Abbott v. Canada/Minister of Health; appeal of a listing decision; 2008 FCA 354; Meridia (sibutramine); November 17, 2008

The Court of Appeal upheld the decision of the trial judge and dismissed Abbott's appeal. As a result, the patent at issue was not added to the Patent Register.

The Court set a new standard of review of the Minister's decisions in such cases. The Court held that in cases regarding use patents, the Minister should determine first what use is claimed by the patent; then determine what use is approved by issuance of a NOC; and finally, determine whether the claimed use is an approved use.

In construing the patent, the Minister's decision should be reviewed on the standard of correctness. However, when determining the use approved by the existing NOC, this is a question of fact to be reviewed on a standard of reasonableness, due to the particular expertise of the Minister. With respect to the third question, as it relates to an application of the law to the facts, the factual component must be reviewed on a standard of reasonableness. However, the legal component of the question which relates to the interpretation of the Regulations must be reviewed on the standard of correctness.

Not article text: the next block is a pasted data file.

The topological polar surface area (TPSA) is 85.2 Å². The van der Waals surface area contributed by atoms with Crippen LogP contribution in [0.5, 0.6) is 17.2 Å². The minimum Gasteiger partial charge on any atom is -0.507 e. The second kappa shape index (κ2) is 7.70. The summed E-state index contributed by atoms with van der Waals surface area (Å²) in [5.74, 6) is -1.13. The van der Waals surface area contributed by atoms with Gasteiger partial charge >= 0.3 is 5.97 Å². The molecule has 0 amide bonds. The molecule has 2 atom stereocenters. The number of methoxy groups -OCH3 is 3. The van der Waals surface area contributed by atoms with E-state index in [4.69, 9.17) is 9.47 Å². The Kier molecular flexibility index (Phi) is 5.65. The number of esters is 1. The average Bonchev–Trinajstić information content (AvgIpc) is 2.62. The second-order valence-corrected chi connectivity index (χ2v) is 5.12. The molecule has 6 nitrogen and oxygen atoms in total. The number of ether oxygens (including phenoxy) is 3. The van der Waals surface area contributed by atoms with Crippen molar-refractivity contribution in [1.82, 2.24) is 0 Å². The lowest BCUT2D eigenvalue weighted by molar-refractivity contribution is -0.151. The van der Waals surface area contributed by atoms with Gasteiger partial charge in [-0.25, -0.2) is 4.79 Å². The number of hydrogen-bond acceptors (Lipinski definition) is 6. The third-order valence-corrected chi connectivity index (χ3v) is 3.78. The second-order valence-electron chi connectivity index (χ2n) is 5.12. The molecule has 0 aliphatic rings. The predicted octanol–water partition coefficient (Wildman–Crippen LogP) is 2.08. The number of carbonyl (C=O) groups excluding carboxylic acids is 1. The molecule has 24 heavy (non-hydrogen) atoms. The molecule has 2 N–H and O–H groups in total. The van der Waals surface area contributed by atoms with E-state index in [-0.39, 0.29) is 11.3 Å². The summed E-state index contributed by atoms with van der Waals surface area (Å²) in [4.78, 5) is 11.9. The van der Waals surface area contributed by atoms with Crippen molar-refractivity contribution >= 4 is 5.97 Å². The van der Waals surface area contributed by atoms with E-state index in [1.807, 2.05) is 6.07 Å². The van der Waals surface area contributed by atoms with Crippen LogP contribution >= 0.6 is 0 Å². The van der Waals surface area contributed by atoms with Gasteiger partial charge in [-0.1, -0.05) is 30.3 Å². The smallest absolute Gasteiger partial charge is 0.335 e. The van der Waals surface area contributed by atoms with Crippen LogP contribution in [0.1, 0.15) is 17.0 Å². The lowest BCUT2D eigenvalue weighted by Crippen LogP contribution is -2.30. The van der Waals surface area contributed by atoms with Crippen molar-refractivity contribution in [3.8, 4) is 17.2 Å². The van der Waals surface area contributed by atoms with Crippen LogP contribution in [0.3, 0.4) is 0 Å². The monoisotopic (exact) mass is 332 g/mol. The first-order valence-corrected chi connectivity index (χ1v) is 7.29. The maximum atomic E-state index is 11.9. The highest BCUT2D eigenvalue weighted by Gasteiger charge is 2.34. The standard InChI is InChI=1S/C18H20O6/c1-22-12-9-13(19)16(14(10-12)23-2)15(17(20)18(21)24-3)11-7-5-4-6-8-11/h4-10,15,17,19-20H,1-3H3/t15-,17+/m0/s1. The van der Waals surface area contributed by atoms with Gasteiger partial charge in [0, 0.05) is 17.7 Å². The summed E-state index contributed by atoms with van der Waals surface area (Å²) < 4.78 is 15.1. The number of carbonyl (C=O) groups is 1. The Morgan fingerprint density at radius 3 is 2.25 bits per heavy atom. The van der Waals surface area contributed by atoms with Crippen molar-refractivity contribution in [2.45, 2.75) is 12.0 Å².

Furthermore, the Court of Appeal upheld the trial judge's decision with regard to the use of evidence at the application stage. The general rule in an application for judicial review is that the record before the Federal Court should not include any documentary evidence that was not before the maker of the decision being reviewed. However, when dealing with a point of patent construction, it could be helpful for the judge to have the benefit of a formal expert opinion on construction in the form of an affidavit. Thus, the trial judge should have the discretion to admit such an affidavit.

The full text of the decision can be found at: